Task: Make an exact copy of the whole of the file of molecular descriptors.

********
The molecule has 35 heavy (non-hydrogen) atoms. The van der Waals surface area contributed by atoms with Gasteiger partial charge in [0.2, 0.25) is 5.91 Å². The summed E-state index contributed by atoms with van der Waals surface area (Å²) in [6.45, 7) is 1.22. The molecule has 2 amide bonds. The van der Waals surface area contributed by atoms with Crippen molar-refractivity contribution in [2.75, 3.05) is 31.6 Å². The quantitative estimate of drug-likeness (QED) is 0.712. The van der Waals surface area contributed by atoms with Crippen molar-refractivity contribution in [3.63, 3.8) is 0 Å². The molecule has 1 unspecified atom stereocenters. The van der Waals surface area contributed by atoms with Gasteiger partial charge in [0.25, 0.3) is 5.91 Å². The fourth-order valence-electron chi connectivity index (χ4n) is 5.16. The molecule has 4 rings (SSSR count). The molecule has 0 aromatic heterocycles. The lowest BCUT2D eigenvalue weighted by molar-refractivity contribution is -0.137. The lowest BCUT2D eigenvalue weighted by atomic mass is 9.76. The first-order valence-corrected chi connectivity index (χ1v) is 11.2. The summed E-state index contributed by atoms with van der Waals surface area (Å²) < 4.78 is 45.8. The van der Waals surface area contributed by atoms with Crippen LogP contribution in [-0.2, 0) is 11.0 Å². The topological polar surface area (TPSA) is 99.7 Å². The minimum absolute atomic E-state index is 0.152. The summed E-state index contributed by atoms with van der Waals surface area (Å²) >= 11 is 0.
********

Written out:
The molecule has 35 heavy (non-hydrogen) atoms. The van der Waals surface area contributed by atoms with Gasteiger partial charge in [0.2, 0.25) is 5.91 Å². The summed E-state index contributed by atoms with van der Waals surface area (Å²) in [6.45, 7) is 1.22. The molecule has 2 amide bonds. The van der Waals surface area contributed by atoms with Crippen molar-refractivity contribution in [2.75, 3.05) is 31.6 Å². The quantitative estimate of drug-likeness (QED) is 0.712. The van der Waals surface area contributed by atoms with Crippen molar-refractivity contribution in [3.63, 3.8) is 0 Å². The molecule has 1 unspecified atom stereocenters. The van der Waals surface area contributed by atoms with Gasteiger partial charge in [0.25, 0.3) is 5.91 Å². The fourth-order valence-electron chi connectivity index (χ4n) is 5.16. The molecule has 4 rings (SSSR count). The molecule has 0 aromatic heterocycles. The lowest BCUT2D eigenvalue weighted by molar-refractivity contribution is -0.137. The lowest BCUT2D eigenvalue weighted by atomic mass is 9.76. The first-order valence-corrected chi connectivity index (χ1v) is 11.2. The summed E-state index contributed by atoms with van der Waals surface area (Å²) < 4.78 is 45.8. The van der Waals surface area contributed by atoms with Crippen LogP contribution in [-0.2, 0) is 11.0 Å². The topological polar surface area (TPSA) is 99.7 Å². The minimum absolute atomic E-state index is 0.152. The summed E-state index contributed by atoms with van der Waals surface area (Å²) >= 11 is 0.